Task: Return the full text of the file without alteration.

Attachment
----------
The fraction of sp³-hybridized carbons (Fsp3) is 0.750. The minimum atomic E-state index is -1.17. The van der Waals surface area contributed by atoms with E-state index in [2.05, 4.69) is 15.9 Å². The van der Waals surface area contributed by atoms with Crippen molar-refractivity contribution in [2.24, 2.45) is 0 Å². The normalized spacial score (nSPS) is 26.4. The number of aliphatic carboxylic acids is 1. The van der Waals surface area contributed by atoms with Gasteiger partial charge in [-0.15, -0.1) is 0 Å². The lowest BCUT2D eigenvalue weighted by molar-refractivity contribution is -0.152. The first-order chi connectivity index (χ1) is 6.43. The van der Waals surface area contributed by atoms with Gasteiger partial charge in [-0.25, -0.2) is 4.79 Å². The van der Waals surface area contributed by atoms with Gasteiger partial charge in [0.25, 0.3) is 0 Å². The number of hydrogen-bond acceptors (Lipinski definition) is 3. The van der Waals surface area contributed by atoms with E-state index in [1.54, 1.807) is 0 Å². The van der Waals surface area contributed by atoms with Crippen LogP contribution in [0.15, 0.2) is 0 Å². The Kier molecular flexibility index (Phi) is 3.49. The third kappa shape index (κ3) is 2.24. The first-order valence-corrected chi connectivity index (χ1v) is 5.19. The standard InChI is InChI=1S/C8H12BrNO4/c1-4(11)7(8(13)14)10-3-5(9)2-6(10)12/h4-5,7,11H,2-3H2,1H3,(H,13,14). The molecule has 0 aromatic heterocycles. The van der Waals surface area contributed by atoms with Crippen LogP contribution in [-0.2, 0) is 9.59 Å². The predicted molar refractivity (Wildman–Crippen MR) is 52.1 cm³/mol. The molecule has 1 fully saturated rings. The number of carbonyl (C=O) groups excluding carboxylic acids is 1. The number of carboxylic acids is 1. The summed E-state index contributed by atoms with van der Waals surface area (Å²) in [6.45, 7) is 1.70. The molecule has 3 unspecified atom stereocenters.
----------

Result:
The fraction of sp³-hybridized carbons (Fsp3) is 0.750. The minimum atomic E-state index is -1.17. The van der Waals surface area contributed by atoms with E-state index in [2.05, 4.69) is 15.9 Å². The van der Waals surface area contributed by atoms with Crippen molar-refractivity contribution in [2.24, 2.45) is 0 Å². The normalized spacial score (nSPS) is 26.4. The number of aliphatic carboxylic acids is 1. The van der Waals surface area contributed by atoms with Gasteiger partial charge in [-0.15, -0.1) is 0 Å². The lowest BCUT2D eigenvalue weighted by molar-refractivity contribution is -0.152. The first-order chi connectivity index (χ1) is 6.43. The van der Waals surface area contributed by atoms with Gasteiger partial charge in [-0.25, -0.2) is 4.79 Å². The van der Waals surface area contributed by atoms with Gasteiger partial charge in [0.25, 0.3) is 0 Å². The number of hydrogen-bond acceptors (Lipinski definition) is 3. The van der Waals surface area contributed by atoms with E-state index in [1.54, 1.807) is 0 Å². The van der Waals surface area contributed by atoms with Crippen LogP contribution in [0.15, 0.2) is 0 Å². The Kier molecular flexibility index (Phi) is 3.49. The third kappa shape index (κ3) is 2.24. The first-order valence-corrected chi connectivity index (χ1v) is 5.19. The standard InChI is InChI=1S/C8H12BrNO4/c1-4(11)7(8(13)14)10-3-5(9)2-6(10)12/h4-5,7,11H,2-3H2,1H3,(H,13,14). The molecule has 0 aromatic heterocycles. The van der Waals surface area contributed by atoms with Crippen LogP contribution in [-0.2, 0) is 9.59 Å². The predicted molar refractivity (Wildman–Crippen MR) is 52.1 cm³/mol. The molecule has 1 fully saturated rings. The number of carbonyl (C=O) groups excluding carboxylic acids is 1. The number of carboxylic acids is 1. The summed E-state index contributed by atoms with van der Waals surface area (Å²) in [6.45, 7) is 1.70. The molecule has 3 unspecified atom stereocenters.